GT Drama


GT reviews the drama serial Marasim

Wata Satta is a concept whereby a brother and sister are married to another brother and sister. The authority one girl maintains in one household, the other can leverage in her own. It sounds nice to the ears — the families stay within one another and the bayzabaan bahu fears less as the saas’s own daughter could be subject to the same treatment. But where does the heart lie in all these mathematics? Does love really matter? These are the questions that A-Plus’s drama serial Marasim explores.

“Marasim touches the finer chords of human relations and its subtle dimensions,” says Owais Khan, the director. The serial features Ahsan Khan as Daud and his sister Deeba played by Sadiya Faisal. Daud and Deeba have both been “promised,” at birth, to their first cousins. We learn that the mother of their cousins, Sheher Bano (played by Naila Jaffery) along with her mother, unabashedly made life hell for the bahu, Geeti Ara — Daud and Deeba’s mother — played by the formidable Saba Hameed.

The lovers are forced to break the lifelong ties they had
held so dear

When Deeba’s engagement is summarily dismissed by her fiancé, Geeti Ara cannot find it in her to let her arch nemesis nund win once again by having her own daughter happily married while her own sits at home mourning over her lost love. It is the lovers then who are subsequently hit and forced to break the lifelong ties they had held so dear. The title song rings true here: Silsillay tor gaya woh sabhi aatay jaatay.

Ahsan & Sonya Hussain
Sonya Hussain, Sadia Faisal, Saba Hamid & Urwa
Saqib, Ahsan, Owais, Sonya, Sadia & Furqan

Even Urwa Hocane, who comes into the serial a little later and plays the very majboor Nayab, has had her share of heartbreak. Her lost love was not only forced out of her life because she was forced to marry Daud, but he also happens to die from a broken heart! Marasim‘s message seems to ring loud and clear: the more relations you make within a family, the more complicated things get. The result is endless heartache.

Saba Hameed, the thespian, was simply mesmerising
to watch 

In Owais Khan’s able hands, the repetitive and mindnumbing saga of saas and bahu is explored with subtlety. Geeti Ara’s pent-up aggression and resentment toward her saas is passed onto her own bahu. Saba Hameed’s acting is superb here, as she modulates her tone from cajoling to threatening as the situation demands. The viewer slowly picks up the change in Geeti Ara’s attitude, from humble to scheming to manipulative and, finally, power hungry. Her change is truly manifest when she, who herself was from a poorer family than the one she married into, says that girls from poorer families should be given money, love and status with serious checks and balances or else they begin to disrespect authority. To which Ahsan Khan delivers the cutting statement that his mother has taken to repeating the sayings and actions of his unreasonable dadi.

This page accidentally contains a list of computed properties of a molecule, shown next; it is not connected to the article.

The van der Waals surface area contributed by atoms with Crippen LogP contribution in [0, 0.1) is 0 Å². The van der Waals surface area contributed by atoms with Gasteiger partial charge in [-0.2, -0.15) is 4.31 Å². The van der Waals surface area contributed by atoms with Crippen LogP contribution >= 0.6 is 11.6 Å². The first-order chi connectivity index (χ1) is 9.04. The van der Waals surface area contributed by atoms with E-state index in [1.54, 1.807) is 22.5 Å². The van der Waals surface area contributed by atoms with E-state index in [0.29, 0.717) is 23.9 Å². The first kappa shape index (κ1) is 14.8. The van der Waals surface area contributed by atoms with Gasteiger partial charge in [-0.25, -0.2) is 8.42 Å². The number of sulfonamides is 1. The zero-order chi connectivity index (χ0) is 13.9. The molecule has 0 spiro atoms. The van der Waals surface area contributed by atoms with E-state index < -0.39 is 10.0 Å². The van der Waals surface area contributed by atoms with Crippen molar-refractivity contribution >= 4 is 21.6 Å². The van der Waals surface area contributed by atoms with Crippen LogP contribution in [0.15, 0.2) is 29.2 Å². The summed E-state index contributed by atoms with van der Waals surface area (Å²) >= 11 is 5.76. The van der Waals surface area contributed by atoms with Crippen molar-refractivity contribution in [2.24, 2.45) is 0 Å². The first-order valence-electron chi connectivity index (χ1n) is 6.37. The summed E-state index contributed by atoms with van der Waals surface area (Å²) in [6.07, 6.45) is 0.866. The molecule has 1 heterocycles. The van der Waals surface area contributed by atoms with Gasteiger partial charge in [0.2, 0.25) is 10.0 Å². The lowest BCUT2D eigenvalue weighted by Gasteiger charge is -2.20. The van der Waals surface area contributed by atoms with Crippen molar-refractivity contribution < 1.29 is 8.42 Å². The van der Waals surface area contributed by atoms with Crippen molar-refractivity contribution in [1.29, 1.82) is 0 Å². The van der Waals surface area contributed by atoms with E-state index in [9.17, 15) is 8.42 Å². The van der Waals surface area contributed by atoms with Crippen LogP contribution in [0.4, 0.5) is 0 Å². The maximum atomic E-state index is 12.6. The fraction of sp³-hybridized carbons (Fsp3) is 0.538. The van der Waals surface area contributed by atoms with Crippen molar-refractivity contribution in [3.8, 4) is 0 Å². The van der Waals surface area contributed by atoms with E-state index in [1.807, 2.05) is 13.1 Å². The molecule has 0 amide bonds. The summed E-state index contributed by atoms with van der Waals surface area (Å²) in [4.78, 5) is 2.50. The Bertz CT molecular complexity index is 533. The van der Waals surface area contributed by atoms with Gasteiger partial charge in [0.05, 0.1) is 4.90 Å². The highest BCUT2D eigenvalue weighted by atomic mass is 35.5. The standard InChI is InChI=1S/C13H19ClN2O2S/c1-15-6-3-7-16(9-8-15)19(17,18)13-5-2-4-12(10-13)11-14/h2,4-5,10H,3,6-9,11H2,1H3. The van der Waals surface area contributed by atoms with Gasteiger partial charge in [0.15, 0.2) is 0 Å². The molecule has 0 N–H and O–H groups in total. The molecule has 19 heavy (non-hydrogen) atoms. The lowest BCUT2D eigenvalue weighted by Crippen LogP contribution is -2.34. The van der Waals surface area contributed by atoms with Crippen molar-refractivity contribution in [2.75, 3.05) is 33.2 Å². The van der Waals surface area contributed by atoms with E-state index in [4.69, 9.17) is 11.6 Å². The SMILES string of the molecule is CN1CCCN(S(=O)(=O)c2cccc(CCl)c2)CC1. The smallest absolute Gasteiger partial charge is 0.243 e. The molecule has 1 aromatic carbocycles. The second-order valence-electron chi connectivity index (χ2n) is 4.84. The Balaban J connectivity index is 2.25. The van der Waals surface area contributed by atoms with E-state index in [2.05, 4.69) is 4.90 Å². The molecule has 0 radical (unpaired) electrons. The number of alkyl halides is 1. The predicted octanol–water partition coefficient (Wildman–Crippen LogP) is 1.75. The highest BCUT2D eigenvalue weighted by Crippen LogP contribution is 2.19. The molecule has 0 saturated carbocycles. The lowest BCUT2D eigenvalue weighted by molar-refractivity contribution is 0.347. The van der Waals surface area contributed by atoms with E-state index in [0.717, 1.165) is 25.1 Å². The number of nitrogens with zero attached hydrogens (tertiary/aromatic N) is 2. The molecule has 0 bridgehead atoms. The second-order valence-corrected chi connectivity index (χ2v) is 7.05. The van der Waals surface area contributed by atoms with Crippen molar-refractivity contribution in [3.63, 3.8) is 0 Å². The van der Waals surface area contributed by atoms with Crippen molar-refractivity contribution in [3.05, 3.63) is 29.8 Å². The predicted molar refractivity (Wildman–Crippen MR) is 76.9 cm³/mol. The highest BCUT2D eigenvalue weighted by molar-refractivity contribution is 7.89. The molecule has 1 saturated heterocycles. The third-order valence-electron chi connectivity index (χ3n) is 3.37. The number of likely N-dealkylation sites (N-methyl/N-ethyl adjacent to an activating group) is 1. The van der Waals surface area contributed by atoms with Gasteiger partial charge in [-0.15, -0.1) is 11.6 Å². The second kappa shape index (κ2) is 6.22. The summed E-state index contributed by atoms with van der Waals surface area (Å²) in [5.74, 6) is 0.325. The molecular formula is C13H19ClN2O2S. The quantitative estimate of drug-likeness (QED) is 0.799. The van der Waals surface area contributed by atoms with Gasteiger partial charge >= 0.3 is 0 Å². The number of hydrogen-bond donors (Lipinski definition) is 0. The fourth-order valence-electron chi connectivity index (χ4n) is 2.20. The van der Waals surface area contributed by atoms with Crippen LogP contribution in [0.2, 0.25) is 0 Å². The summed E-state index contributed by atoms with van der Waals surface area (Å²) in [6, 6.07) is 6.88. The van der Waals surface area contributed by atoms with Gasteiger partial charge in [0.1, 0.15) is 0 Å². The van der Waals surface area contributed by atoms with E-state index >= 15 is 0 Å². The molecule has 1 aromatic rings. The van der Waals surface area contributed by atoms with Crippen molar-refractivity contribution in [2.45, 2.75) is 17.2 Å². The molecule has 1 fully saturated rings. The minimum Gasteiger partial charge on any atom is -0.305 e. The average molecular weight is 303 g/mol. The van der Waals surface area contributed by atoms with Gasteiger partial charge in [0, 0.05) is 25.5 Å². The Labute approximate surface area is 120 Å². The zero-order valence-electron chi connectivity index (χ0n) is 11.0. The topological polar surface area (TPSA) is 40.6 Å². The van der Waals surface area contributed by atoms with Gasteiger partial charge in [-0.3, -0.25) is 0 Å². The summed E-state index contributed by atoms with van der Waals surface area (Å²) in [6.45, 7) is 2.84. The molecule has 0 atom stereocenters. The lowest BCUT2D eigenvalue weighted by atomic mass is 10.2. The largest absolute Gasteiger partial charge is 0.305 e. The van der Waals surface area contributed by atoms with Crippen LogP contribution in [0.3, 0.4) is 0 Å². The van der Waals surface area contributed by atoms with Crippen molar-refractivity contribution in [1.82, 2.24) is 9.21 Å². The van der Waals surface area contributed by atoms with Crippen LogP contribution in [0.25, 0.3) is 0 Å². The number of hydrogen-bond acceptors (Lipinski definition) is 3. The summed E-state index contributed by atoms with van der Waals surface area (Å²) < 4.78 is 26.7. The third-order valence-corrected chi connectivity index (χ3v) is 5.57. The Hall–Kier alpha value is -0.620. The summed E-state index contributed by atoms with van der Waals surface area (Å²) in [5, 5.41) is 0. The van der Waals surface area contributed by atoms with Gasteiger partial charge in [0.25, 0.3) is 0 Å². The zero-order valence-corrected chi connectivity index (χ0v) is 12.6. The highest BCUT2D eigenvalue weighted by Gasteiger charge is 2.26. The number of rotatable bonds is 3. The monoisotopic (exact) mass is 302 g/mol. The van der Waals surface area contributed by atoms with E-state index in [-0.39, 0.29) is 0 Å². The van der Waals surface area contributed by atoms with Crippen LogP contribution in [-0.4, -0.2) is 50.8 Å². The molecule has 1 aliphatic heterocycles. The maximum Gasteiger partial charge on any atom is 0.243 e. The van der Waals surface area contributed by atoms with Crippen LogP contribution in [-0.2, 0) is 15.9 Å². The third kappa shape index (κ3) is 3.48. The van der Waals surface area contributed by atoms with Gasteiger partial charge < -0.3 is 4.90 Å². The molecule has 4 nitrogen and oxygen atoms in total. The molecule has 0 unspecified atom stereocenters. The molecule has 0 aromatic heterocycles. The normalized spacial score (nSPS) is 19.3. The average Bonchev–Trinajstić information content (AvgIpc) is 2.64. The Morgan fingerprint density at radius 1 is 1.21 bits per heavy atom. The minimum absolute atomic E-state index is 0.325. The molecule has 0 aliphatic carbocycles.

Ahsan & Urwa

“I read the script carefully before I say yes to any project. It had been quite a while since I had seen a truly great script. So when I read Marasim, I was impressed by the story line and the dialogues. I instantly said yes. Our director Owais Khan has worked very hard to create an emotionally resonant but not over-the-top drama.”

—Ahsan Khan

Marasim‘s message, bleak but firmly tethered to Pakistan’s reality, is that most people in our society are bound by a higher societal power that they cannot disobey without in some way destroying their lives. Everyone is majboor, from Nayab’s sister Almas (played by Hajira Khan) who can either uproot herself from her family and end up entirely helpless, to Momina (played by Sonya Hussain) who can either digest her mother’s embarrassment in front of Geeti Ara, or break all ties with her mother on account of her own desires.

It is in the bittersweet exploration of how to see relationships through that Marasim will break your heart. At the same time it will leave you with the elated feeling that if such strong feelings of love will not kill you, they will only make you stronger.

Sadia, Owais, Sonya, Urwa & Qasim
Urwa & Ahsan
Qasim & Urwa

“The play is written wonderfully by Zanjabeel Asim Shah. The characters are not boxed into stereotypes, but are multi-dimensional with different shades. It’s gratifying to play characters who are neither positive nor negative. But the star of the show has to be Saba [Hameed] Apa, whose character was very interesting. She was the backbone of this serial. While on set, she helped us to bring out the depth in our characters. I hope everyone enjoys watching the serial as much as I enjoyed acting in it!”

— Urwa Hocane

Owais Khan, the director, talks to us about Marasim, the cast and crew:

Marasim was an experience with its own joys and agonies. The thing that hooked me on to this project was the script. I thought it was simply brilliant, written by Zanjabeel Asim Shah who I think is the best television writer to emerge in the last five years.